Friday, April 1, 2011

Holy Trinity Anglican Church, Thames


My friends Bill and Barabara Ellis made it down to the Thames Heritage Festival last month -- and have sent through these images they took of the Holy Trinity Anglican Church. Opened 18 May 1886, it was the Maori Anglican Church at Parawai for a number of years.

Although it's registered as Category 2 with the NZ Historic Places Trust, they don't have much info online about it. There's a bit more at this other site.



Photos above: the church from the road.

Above: view from the entrance to the rear.


Above: Steel vents in the  floor removed and replaced with this design in wood.


 The organ  - modern day.


 Above: Looking towards the entrance at rear of building.


 More detail of the pitched roof.and the church bell ropes.


The entrance at the rear of the building.

Thanks, Bill & Barbara!

9 comments:

  1. It is so neat, it is almost surreal. The interior is wonderful.

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  2. awww how delightful! This would be a fantastic church to make a miniature for. :)

    Sandy

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  3. Complete with the milk cart out front.

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  4. What a beautiful little church, it's a marvellous sample of true trademen's talents from a long gone era :)

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  5. to add to Jayne's comments, I know they dont seek acknowledgement but i think it should be recorded that the restoration was doe mainly to the work of two men, leo and don shaw. Leo with the carpentary and don with the finance. A photo of the Church taken three years ago would have shown it leaning dangerously toward the left and the interior neglected. I would also like to thank my friend Bert Clark for taking monthly Maori services, kia kaha e hoa, toku mahi mo te Atua ki te kapai. SH

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  6. Thank you for that, SH. I really appreciate the information. Cheers.

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  7. You might find this additional information useful on the church.... http://ketehaurakicoromandel.peoplesnetworknz.info/thames_streets_and_places/topics/show/62-holy-trinity-anglican-church-parawai-road-thames

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  8. In addition to the information provided by Anonymous, the dangerous lean was due to a storm, and the Council was going to condemn the building. Leo and Don Shaw stepped in, along with the generous help from the local electrical board who sank earth anchors into the ground that enabled the building to be winched back up-right, and remedial work to commence.

    There were at least four of the Shaw brothers involved, Leo, the master builder, Don and his financial connections, Eric who rigged the bell rope and additions, and last but not least Joe the electrician, the reason why the church is so well lit now.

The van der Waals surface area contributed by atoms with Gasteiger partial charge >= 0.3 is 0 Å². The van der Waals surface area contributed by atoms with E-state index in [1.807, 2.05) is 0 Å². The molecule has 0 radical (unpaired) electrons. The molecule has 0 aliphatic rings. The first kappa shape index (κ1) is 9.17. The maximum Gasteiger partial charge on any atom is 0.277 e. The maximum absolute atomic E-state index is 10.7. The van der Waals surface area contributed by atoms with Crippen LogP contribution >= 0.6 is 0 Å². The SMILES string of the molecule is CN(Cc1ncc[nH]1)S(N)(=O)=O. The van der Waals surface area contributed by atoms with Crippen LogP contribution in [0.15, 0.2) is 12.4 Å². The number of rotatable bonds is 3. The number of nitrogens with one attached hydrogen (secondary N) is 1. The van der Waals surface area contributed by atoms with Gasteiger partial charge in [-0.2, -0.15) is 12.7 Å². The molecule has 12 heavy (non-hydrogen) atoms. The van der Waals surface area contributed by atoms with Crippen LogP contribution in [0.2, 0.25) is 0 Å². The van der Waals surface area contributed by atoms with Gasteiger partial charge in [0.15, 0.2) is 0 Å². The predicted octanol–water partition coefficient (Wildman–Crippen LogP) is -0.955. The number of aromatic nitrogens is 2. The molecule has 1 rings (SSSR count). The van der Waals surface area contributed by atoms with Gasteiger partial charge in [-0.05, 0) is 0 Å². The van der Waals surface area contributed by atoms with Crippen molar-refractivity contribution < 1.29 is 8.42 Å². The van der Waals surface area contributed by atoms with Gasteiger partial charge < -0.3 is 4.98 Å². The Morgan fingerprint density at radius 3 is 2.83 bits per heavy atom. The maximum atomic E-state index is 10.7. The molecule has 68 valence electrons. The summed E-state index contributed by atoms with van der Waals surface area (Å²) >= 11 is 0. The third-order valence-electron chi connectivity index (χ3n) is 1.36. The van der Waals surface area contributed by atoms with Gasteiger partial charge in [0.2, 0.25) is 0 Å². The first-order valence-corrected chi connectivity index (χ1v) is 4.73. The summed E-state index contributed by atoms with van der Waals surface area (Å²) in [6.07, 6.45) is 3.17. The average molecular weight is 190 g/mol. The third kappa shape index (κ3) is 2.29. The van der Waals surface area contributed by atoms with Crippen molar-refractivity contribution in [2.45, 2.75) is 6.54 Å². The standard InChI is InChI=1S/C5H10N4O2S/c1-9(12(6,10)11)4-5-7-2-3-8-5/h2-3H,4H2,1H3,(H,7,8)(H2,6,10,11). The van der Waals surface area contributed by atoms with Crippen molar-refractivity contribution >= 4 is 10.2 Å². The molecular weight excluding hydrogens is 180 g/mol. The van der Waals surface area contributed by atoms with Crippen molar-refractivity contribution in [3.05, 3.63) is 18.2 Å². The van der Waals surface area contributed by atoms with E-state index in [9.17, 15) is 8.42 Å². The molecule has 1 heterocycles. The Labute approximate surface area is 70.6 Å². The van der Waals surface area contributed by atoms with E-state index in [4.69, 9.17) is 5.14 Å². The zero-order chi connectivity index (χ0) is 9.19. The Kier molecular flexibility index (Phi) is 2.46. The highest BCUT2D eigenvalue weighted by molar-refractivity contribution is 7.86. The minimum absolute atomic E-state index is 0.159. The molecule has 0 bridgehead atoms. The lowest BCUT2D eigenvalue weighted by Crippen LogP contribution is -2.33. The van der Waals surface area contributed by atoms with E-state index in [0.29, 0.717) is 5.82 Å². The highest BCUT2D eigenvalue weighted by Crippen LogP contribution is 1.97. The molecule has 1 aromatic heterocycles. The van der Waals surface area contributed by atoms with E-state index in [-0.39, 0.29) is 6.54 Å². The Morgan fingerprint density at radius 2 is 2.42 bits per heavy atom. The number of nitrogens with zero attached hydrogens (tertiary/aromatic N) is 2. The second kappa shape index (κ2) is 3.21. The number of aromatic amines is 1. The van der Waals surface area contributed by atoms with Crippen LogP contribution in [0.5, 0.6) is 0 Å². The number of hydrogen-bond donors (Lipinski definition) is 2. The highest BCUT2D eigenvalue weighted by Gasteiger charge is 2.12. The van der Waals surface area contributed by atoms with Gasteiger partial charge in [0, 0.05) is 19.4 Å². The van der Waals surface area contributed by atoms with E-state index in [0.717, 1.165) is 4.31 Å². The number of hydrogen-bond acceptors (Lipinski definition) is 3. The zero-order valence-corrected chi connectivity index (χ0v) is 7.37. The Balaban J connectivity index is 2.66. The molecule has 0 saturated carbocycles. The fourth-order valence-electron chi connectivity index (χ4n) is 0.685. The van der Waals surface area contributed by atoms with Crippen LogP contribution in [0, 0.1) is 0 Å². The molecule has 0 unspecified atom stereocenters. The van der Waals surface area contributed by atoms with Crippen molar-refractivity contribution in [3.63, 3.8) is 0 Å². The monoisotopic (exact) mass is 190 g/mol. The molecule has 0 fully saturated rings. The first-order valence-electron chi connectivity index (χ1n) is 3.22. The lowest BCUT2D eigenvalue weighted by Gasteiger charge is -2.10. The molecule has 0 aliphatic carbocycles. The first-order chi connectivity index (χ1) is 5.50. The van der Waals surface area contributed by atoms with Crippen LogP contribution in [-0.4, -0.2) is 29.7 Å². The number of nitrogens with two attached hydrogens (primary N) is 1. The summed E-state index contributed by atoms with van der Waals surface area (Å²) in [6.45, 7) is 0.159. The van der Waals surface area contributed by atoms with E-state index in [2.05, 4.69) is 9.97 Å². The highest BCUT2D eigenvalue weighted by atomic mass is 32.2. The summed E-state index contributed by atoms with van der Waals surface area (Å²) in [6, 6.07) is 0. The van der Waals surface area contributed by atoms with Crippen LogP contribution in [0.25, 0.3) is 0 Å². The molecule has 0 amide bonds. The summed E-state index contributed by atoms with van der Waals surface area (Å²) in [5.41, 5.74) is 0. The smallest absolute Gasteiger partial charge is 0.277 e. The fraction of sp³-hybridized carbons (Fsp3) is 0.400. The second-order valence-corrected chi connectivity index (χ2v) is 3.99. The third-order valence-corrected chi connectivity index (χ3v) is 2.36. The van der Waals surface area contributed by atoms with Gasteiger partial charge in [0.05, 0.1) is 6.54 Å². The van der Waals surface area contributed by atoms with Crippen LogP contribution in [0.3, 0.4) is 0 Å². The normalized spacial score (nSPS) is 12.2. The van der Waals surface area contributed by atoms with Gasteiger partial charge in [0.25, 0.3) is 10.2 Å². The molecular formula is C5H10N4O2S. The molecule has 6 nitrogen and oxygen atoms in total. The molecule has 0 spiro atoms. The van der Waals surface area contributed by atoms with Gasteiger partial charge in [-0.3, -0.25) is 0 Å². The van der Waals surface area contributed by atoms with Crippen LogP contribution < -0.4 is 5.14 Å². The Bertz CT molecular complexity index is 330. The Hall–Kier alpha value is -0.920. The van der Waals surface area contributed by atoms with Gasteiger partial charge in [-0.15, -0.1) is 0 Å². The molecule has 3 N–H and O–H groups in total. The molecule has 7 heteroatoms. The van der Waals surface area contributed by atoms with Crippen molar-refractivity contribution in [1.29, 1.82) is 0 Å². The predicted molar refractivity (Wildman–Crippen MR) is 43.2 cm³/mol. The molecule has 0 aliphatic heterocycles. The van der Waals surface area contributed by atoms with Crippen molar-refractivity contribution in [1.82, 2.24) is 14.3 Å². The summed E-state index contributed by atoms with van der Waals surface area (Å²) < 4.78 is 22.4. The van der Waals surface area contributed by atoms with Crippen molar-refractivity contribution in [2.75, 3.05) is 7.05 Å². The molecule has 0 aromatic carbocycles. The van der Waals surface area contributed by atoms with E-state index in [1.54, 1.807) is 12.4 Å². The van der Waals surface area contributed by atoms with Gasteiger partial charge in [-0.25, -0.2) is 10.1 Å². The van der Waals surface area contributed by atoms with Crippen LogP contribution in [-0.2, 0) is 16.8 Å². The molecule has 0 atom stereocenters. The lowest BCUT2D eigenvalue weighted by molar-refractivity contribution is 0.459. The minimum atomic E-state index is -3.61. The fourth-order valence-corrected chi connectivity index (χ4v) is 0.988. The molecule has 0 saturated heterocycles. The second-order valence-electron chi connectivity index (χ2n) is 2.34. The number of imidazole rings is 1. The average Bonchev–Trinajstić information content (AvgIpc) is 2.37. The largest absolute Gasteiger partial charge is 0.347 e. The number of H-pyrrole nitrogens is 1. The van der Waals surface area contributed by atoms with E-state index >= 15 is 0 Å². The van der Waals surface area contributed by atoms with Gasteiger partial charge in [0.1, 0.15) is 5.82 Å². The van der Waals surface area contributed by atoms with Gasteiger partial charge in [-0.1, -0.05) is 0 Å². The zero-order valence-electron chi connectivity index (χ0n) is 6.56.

In addition, there were ring-ins such as myself who helped Leo for several week-ends, and various groups who spent a day from time to time during 2008-9 helping with odd jobs here and there.

    The pews were taken away to a warehouse in Thames for storage and refurbishment (including leaving the graffiti on the backs) while the building was being worked on, a new fence built, and a tidy-up around the grounds which are also burial sites.

    On Thursday 18th June 1030, there will be a service for Leo Shaw who passed away on 14th June after a heroic battle with cancer.

    A fitting venue for one who put so much effort and time into the restoration.

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  9. I would also like to acknowledge the timely restoration work undertaken by Leo and Don Grant and other who provided support. Special thanks should also go to the Lottery Grants Board who provided a $140,000 grant and the descendants of the original Maori land and church owners by way of the Parawai Play Centre (next door) who contributed $27,000.

    The one acre of land containing the church and Playcentre is the last remaining remnant of the 350 acres of land originally gifted to the Church Mission Society. The stream next to the church and general area is named Herewaka and was the place where waka were tied up when the people visited the original papakainga and church. The was a waka tied up below the church in the Waikiekie stream in early 1960's. The land was originally called tapu before the church was constructed there. It should be noted that Ngati Maru provided the timber for the church and also helped build it. The Toko Toru Tapu church and associated property containing the marked graves of Te Mapu and Turipona and a number of unknown/unmarked burials have been entered into the Heritage NZ List as the Herewaka wahi tapu. The church itself has been Listed as a Historic Place (Category II) and included in the TCDC Historic Heritage Items schedule.

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